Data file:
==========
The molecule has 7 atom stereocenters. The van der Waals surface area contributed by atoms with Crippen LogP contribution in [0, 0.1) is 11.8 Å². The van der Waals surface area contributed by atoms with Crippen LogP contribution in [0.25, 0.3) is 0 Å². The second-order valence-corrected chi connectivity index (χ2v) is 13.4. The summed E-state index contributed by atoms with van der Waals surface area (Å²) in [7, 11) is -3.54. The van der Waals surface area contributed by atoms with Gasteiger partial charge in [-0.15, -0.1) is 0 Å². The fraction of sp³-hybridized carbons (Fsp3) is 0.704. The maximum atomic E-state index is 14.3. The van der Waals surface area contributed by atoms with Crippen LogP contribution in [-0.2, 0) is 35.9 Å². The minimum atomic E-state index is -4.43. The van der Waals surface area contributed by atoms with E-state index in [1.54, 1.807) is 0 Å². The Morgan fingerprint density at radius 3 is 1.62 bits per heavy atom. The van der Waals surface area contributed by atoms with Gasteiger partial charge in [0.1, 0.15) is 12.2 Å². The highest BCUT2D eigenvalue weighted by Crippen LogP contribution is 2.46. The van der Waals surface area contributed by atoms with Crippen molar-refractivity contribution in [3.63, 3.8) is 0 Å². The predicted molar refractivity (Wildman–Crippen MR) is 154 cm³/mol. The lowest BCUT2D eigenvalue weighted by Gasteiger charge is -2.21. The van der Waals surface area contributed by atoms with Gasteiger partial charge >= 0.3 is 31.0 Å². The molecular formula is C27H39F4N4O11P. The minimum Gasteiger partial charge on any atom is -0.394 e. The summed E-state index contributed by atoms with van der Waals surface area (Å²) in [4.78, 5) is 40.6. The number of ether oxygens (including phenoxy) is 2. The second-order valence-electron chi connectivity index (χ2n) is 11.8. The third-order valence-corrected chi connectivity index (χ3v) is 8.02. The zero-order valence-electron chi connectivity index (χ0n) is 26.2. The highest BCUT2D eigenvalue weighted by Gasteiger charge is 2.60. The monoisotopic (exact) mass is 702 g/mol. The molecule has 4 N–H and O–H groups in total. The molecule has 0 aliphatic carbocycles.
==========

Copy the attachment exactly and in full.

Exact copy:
The molecule has 7 atom stereocenters. The van der Waals surface area contributed by atoms with Crippen LogP contribution in [0, 0.1) is 11.8 Å². The van der Waals surface area contributed by atoms with Crippen LogP contribution in [0.25, 0.3) is 0 Å². The second-order valence-corrected chi connectivity index (χ2v) is 13.4. The summed E-state index contributed by atoms with van der Waals surface area (Å²) in [7, 11) is -3.54. The van der Waals surface area contributed by atoms with Gasteiger partial charge in [-0.15, -0.1) is 0 Å². The fraction of sp³-hybridized carbons (Fsp3) is 0.704. The maximum atomic E-state index is 14.3. The van der Waals surface area contributed by atoms with Crippen LogP contribution in [-0.2, 0) is 35.9 Å². The minimum atomic E-state index is -4.43. The van der Waals surface area contributed by atoms with E-state index in [1.54, 1.807) is 0 Å². The Morgan fingerprint density at radius 3 is 1.62 bits per heavy atom. The van der Waals surface area contributed by atoms with Gasteiger partial charge in [0.1, 0.15) is 12.2 Å². The highest BCUT2D eigenvalue weighted by Crippen LogP contribution is 2.46. The van der Waals surface area contributed by atoms with Crippen molar-refractivity contribution in [3.63, 3.8) is 0 Å². The predicted molar refractivity (Wildman–Crippen MR) is 154 cm³/mol. The lowest BCUT2D eigenvalue weighted by Gasteiger charge is -2.21. The van der Waals surface area contributed by atoms with Gasteiger partial charge >= 0.3 is 31.0 Å². The molecular formula is C27H39F4N4O11P. The minimum Gasteiger partial charge on any atom is -0.394 e. The summed E-state index contributed by atoms with van der Waals surface area (Å²) in [4.78, 5) is 40.6. The number of ether oxygens (including phenoxy) is 2. The second-order valence-electron chi connectivity index (χ2n) is 11.8. The third-order valence-corrected chi connectivity index (χ3v) is 8.02. The zero-order valence-electron chi connectivity index (χ0n) is 26.2. The highest BCUT2D eigenvalue weighted by Gasteiger charge is 2.60. The monoisotopic (exact) mass is 702 g/mol. The molecule has 4 N–H and O–H groups in total. The molecule has 0 aliphatic carbocycles.